Laser Coin, found online at LaserICO.online, is a new decentralized digital currency that appears to be linked to a lending scam. Find out what makes LZR unique today in our review.
What Is Laser Coin?
Laser Coin is a cryptocurrency that uses an open protocol to facilitate secure payment transactions. The platform is decentralized and distributed to different nodes on the network. The platform is described as “nearly identical” to bitcoin because it was built on the bitcoin platform. Just like bitcoin, you can send LZR anywhere in the world. All transactions are recorded on the blockchain.
If Laser Coin is identical to bitcoin, then why do we need it? What problems does Laser Coin seek to solve? Basically, Laser Coin seems to be linked to a lending scheme where you can earn money by staking it on the platform – similar to Bitconnect, Hextra, and other companies. However, there’s limited information about the project available online, so it’s hard to figure out anything about this project (despite the fact the ICO is scheduled for December 8).
Let’s take a closer look at how Laser Coin works and what makes it unique.
How Does Laser Coin Work?
Laser Coin’s official website describes the currency as “a real project that generates real benefits for its team and investors.” If that line doesn’t convince you, then Laser Coin’s lending program might do the job. The lending program seems to work similar to Bitconnect and other crypto lending schemes: you deposit money, lock that money up for a multi-month period, then withdraw enormous profits once the loan is complete.
Of course, Bitconnect has been accused of being a Ponzi scheme, and other crypto lending platforms are blatant scams that offer impossibly high returns. Is Laser Coin yet another lending scam? Or is this a legitimate project?
The problem with Laser Coin is that there’s limited information about the coin available online. The official website, LaserICO.online, has no whitepaper or further information about the project. There are images of a Laser Coin app, and a basic overview of the lending platform, but there’s no concrete information about the project’s goals.
Here’s what we know about Laser Coin based on the website:
- You can lend or borrow Laser Coin through the laser coin platform
- When a lending contract is complete, you can withdraw Laser Coin or renew your contract
- Each lending contract lasts for 30, 45, 60, or 90 days, depending on the amount of money being lent; LZR cannot be withdrawn during this period
- You can earn referral commissions of 4%, down 5 levels, for referring people to the platform
- There’s no minimum or maximum coin lending amount
- Laser Coin doesn’t seem to have any interest program in place; if you borrow 1 LZR through the platform, then you’re required to pay 1 LZR back to the platform, and the lender receives 1 LZR
- The incentive to lend LZR comes from the expected future price; if the price of 1 LZR is $1 USD when you deposit it, and that price rises to $5 USD when you withdraw it, then you’ve made money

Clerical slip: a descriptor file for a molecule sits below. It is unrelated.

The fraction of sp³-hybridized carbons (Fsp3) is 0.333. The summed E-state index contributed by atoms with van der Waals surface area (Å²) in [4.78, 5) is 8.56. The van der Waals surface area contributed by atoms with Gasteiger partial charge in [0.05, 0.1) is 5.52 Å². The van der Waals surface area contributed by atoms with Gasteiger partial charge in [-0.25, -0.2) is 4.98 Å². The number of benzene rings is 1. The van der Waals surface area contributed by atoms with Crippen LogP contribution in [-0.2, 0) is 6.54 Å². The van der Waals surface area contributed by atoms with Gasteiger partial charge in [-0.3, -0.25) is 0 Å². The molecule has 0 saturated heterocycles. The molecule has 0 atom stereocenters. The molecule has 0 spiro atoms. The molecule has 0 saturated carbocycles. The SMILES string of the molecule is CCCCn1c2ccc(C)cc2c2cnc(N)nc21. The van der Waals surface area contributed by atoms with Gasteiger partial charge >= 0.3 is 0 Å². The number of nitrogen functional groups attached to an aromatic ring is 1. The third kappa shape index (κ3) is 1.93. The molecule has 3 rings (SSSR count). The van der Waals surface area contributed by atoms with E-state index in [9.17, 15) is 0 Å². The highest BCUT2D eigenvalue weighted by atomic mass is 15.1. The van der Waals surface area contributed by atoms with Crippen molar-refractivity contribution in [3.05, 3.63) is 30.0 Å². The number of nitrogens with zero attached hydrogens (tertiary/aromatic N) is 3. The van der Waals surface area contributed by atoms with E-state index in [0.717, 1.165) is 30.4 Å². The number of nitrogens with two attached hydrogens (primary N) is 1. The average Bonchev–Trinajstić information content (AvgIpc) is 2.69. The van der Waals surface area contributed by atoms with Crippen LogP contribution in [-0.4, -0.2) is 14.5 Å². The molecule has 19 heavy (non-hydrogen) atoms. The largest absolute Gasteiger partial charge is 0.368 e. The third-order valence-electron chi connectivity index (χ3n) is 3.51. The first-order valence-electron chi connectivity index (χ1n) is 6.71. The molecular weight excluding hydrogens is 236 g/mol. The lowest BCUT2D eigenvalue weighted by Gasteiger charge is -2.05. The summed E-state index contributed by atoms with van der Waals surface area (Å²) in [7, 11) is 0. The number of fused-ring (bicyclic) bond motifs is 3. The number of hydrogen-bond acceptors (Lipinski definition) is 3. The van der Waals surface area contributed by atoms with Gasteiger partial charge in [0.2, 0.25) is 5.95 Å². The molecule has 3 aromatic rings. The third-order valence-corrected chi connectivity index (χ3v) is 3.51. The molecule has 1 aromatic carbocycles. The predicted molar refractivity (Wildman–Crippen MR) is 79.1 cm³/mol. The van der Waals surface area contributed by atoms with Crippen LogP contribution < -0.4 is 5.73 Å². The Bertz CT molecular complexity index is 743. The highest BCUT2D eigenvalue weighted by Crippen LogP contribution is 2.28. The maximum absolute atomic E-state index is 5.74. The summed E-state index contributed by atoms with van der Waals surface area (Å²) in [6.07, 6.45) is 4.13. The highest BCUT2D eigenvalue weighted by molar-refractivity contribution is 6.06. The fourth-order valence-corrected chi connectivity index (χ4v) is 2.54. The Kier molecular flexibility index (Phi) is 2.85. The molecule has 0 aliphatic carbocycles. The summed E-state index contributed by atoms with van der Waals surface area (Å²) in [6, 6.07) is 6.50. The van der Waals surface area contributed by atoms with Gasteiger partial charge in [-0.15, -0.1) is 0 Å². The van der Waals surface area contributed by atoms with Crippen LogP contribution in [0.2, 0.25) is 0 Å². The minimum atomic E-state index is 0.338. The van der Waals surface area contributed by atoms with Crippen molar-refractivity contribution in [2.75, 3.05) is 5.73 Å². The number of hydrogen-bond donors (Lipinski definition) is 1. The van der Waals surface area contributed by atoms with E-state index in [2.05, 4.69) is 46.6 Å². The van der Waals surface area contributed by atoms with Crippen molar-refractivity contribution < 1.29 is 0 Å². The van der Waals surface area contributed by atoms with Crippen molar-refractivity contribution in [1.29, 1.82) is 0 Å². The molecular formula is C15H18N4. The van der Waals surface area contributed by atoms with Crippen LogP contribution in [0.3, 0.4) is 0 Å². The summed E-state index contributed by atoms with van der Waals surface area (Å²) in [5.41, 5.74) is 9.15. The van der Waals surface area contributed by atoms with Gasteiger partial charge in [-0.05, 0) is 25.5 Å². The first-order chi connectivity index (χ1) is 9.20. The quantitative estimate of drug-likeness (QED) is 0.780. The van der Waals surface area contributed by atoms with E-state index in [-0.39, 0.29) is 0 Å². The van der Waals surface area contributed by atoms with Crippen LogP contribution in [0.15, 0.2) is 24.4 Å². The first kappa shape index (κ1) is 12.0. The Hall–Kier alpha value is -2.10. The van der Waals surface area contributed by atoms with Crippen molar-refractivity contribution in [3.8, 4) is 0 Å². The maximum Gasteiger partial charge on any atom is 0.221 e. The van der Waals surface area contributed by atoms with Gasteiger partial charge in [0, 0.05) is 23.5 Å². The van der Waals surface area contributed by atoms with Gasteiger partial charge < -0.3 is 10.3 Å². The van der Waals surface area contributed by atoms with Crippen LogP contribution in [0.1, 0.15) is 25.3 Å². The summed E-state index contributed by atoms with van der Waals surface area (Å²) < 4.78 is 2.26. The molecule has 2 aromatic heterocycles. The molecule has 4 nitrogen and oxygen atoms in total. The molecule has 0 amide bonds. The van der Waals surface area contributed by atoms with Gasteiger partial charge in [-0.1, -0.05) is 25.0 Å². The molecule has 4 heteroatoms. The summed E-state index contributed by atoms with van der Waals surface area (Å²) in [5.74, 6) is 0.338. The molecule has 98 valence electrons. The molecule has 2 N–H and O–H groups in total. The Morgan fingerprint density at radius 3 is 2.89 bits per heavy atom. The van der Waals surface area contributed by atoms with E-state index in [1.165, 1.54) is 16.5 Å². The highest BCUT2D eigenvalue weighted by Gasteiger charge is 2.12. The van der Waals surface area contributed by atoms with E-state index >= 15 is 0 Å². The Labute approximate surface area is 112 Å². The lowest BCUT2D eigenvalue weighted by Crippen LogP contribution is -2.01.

That’s the process mentioned on the official website. I don’t really understand what Laser Coin is trying to say here. Why would someone lend money at a 0% interest rate? Why wouldn’t you just hold onto your coins while they appreciate in value? The company bases a lot of its information on the assumption that the price of Laser Coin will rise dramatically – but we see no reason to believe that will ever occur.
Laser Coin Timeline
Laser Coin doesn’t appear to have any products or services in place right now. However, the ICO and web wallet are scheduled for December 2017, followed by the launch of a mining pool and blockchain explorer in January 2018. The lending program is expected to launch in February.
By December 2018, Laser Coin hopes to launch an Android app, be listed on multiple exchanges, and have a complete mining/lending system in place.
The Laser Coin ICO
The Laser Coin ICO launches on December 8, 2017. There’s limited information about the ICO available online. However, it seems you can reserve your coins by visiting LaserICO.online today.
Like other lending scheme crypto companies, Laser Coin has a fixed supply of coins available per day. Hextra’s ICO launched with this model, and they used it to seem like their coin had higher demand than it actually did.
In any case, the Laser Coin website lists an exchange rate of $5 per token. However, they also mention that 300 LZR tokens will be available at a price of 0.08 BTC during the ICO, followed by 900 LZR tokens at a price of 0.02 BTC, and 4 million LZR tokens at a price of 0.05 BTC, with the final 12 million LZR tokens listed at 0.1 BTC.
The company claims that there’s a total supply of 49.6 million Laser Coin tokens, with only about 16 million of those tokens available during the ICO. It’s unclear where the remainder of the tokens are held.
Who’s Behind Laser Coin?
Laser Coin’s website features no team information, and the company has no contact information posted on the website.
Typically, when someone asks you to invest in their opportunity but refuses to disclose their information, it means you’re being scammed.
Laser Coin Conclusion
Ultimately, we can’t figure out much information about the Laser Coin ICO or how it works. The website does a horrible job of explaining anything. The website doesn’t have a whitepaper, team information, or any further info about the project. Based on what we can see online, the project is a lending scam similar to Bitconnect and Hextra. The developers claim their token is worth $5, with the value expected to rise in the future. However, they don’t explain why that rise in value will occur.
For all of these reasons, Laser Coin (LZR) is one ICO you should probably avoid – at least until more information appears online.